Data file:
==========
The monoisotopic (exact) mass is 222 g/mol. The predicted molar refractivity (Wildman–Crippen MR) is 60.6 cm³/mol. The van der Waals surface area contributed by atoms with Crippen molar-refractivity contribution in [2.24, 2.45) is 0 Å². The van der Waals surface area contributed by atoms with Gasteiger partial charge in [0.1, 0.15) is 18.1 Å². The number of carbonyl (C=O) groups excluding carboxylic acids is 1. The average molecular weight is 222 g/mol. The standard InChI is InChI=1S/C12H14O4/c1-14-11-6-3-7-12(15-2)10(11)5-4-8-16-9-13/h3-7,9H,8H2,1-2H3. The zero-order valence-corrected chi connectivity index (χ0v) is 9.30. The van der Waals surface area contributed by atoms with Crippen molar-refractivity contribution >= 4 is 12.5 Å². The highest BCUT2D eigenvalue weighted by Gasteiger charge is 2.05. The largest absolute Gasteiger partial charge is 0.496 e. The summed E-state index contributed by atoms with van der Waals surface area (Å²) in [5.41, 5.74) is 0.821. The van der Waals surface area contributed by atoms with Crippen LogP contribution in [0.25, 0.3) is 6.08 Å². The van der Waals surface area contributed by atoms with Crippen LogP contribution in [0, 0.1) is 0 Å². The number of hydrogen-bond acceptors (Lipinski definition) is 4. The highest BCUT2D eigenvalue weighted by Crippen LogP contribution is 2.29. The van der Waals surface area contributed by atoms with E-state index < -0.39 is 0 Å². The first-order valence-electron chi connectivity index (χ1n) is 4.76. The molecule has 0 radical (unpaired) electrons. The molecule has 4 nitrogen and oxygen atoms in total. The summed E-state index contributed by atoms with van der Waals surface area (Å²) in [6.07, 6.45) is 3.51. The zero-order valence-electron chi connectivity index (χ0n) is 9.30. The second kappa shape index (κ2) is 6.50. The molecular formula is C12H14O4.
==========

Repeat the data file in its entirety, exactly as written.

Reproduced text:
The monoisotopic (exact) mass is 222 g/mol. The predicted molar refractivity (Wildman–Crippen MR) is 60.6 cm³/mol. The van der Waals surface area contributed by atoms with Crippen molar-refractivity contribution in [2.24, 2.45) is 0 Å². The van der Waals surface area contributed by atoms with Gasteiger partial charge in [0.1, 0.15) is 18.1 Å². The number of carbonyl (C=O) groups excluding carboxylic acids is 1. The average molecular weight is 222 g/mol. The standard InChI is InChI=1S/C12H14O4/c1-14-11-6-3-7-12(15-2)10(11)5-4-8-16-9-13/h3-7,9H,8H2,1-2H3. The zero-order valence-corrected chi connectivity index (χ0v) is 9.30. The van der Waals surface area contributed by atoms with Crippen molar-refractivity contribution >= 4 is 12.5 Å². The highest BCUT2D eigenvalue weighted by Gasteiger charge is 2.05. The largest absolute Gasteiger partial charge is 0.496 e. The summed E-state index contributed by atoms with van der Waals surface area (Å²) in [5.41, 5.74) is 0.821. The van der Waals surface area contributed by atoms with Crippen LogP contribution in [0.25, 0.3) is 6.08 Å². The van der Waals surface area contributed by atoms with Crippen LogP contribution in [0, 0.1) is 0 Å². The number of hydrogen-bond acceptors (Lipinski definition) is 4. The highest BCUT2D eigenvalue weighted by Crippen LogP contribution is 2.29. The van der Waals surface area contributed by atoms with E-state index < -0.39 is 0 Å². The first-order valence-electron chi connectivity index (χ1n) is 4.76. The molecule has 0 radical (unpaired) electrons. The molecule has 4 nitrogen and oxygen atoms in total. The summed E-state index contributed by atoms with van der Waals surface area (Å²) in [6.07, 6.45) is 3.51. The zero-order valence-electron chi connectivity index (χ0n) is 9.30. The second kappa shape index (κ2) is 6.50. The molecular formula is C12H14O4.